One of the biggest reasons for that hurtful outcome was the Rev. Rick Warren, who publicly endorsed Proposition 8 in late October. He told his parishioners and reporters alike that “any pastor could be considered doing hate speech if he shared his views that he didn’t think homosexuality was the most natural way for relationships.” But civil marriage rights for same-sex couples had nothing whatsoever to do with religion.

    President-elect Obama must now, as my mother used to say, put some meat on the bone.

    We’ve seen appointment after appointment of talented Americans who come from constituencies that are part of this country and helped win his election. Well, we’re one of those constituencies who actually worked and voted for Obama, unlike Warren and probably most of his 21,000 parishioners. Yet, we’re the ones left waiting for some real evidence of inclusion.

    So, are we angry about Rick Warren? You bet we are. And including a gay marching band in the inaugural festivities doesn’t heal this wound. It only serves to make us question the promises that Barack Obama made in his historic quest to be president. We pray we weren’t misled.

    The writer is president of Human Rights Campaign.

  3. Anonymous says:

    The Human Rights Campaign offers an opportunity to communicate with the Obama team on gay issues in a very positive way — its Blueprint for Positive Change – a concrete plan for LGBT equality. Ask Obama to adopt this Blueprint. Here’s the background:
    On Wednesday, the Presidential Inaugural Committee invited anti-LGBT and Prop. 8 supporter Rev. Rick Warren to give the invocation at the Presidential inauguration.

    Within hours, this announcement unleashed a deservedly loud cry from the Human Rights Campaign and the community at large. Indeed, our frustration has been voiced on blogs, radio, TV and print news across the country (check out HRC’s Harry Knox on NBC Nightly News and my editorial in the Washington Post below).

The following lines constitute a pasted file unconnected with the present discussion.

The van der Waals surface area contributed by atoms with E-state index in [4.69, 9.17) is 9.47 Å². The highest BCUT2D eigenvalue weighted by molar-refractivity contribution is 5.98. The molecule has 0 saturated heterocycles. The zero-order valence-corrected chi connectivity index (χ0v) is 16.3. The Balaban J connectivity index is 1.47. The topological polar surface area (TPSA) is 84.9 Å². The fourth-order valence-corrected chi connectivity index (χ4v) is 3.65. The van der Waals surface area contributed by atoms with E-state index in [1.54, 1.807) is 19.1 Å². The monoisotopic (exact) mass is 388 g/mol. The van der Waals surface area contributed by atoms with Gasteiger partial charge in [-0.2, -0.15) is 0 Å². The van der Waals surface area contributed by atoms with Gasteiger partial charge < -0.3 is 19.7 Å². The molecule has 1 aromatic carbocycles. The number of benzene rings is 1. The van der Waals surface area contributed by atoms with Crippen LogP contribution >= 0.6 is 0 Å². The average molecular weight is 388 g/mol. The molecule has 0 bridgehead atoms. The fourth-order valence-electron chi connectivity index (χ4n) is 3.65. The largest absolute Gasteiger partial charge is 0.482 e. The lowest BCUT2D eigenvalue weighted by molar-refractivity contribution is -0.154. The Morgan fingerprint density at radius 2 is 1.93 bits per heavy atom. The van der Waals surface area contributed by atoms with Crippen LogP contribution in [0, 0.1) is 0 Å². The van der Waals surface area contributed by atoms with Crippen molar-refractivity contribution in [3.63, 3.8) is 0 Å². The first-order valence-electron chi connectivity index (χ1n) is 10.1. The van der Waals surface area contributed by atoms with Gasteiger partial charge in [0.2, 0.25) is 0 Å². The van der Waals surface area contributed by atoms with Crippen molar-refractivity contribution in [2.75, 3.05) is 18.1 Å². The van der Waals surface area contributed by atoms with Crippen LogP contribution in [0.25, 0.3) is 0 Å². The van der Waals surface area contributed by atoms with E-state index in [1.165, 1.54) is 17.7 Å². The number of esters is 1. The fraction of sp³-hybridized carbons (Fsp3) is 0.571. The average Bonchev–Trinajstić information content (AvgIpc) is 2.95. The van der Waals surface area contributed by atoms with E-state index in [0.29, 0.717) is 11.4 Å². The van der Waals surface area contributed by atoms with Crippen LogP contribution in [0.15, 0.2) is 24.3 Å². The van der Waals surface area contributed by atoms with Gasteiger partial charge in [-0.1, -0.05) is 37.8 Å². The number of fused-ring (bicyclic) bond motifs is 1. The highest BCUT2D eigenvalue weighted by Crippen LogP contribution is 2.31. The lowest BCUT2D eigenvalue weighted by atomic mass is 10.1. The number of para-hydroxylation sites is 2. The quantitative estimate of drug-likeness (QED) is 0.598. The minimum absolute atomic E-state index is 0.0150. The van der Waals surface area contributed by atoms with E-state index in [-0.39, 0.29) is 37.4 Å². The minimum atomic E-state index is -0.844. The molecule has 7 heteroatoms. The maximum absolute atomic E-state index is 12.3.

Today, I am writing to you because we have a chance to turn all of our energy and outrage into action. Make no mistake – this is a moment of opportunity we must not squander.

    President-elect Obama may not change his mind on Rev. Warren, but he can turn the corner on this controversy by officially committing to HRC’s Blueprint for Positive Change – a concrete plan for LGBT equality.

    Ask President-elect Obama to support HRC’s Blueprint for Positive Change — a Five-Point plan for LGBT Equality in America.

    Our community worked tirelessly for Obama’s election. We staffed the phones. We walked the neighborhoods. We talked to our families and friends.

    Obama’s election night victory filled us with great pride and joy. But the following day, our community was hit hard when we knew that Prop. 8 had passed and Californian’s legal marriage rights were dismantled.

    Yesterday, President-elect Obama defended his selection of Rev. Warren by saying “I am a fierce advocate for equality for gay and lesbian Americans.” That makes me believe Obama can restore our trust by taking action and hearing from all of us.

    Ask President-elect Obama to support HRC’s Blueprint for Positive Change.

    Once you send your message to President-elect Obama, please forward this e-mail to your loved ones urging them to join you.

    I am so grateful and so honored to work with you every day. And in these troubling times, the support we give to one another is a tremendous comfort and blessing. I look forward to the hard, but critical, work ahead as we fight for equality for all Americans.


    Joe Solmonese

  4. Anonymous says:

    Rick Warren’s positions leave a lot to be desired. But he is the left wing of the evangelical movement. “Next Right” , a right wing blog dedicated to rebuilding the conservative movement, has a good analysis of the Warren selection and Obama more generally. They say Obama is center right in appearance and rhetoric, but progressive in essence (they advise right wingers to not buy Obama). In other words, Obama gives the right crumbs in places where it doesn’t matter– Warren is saying a prayer. I am not sure it is a slap in the face better have Warren saying prayers then making policies.

    I think that progressives have to get a lot more serious. Obama’s posture is correct. We should be moderate in rhetoric and radical in reality. Usually the left is the other way around. We run around yelling about “offing pigs” while accomplishing very little. We have to buidl a majority for our politics. Obama has to go two to the right to the extent that we fail to build a strong left (ie., lots of people who are well organized). The more we organize the left the less he has to rely on the right.

    Keith Joseph

Leave a Reply

Your email address will not be published. Required fields are marked *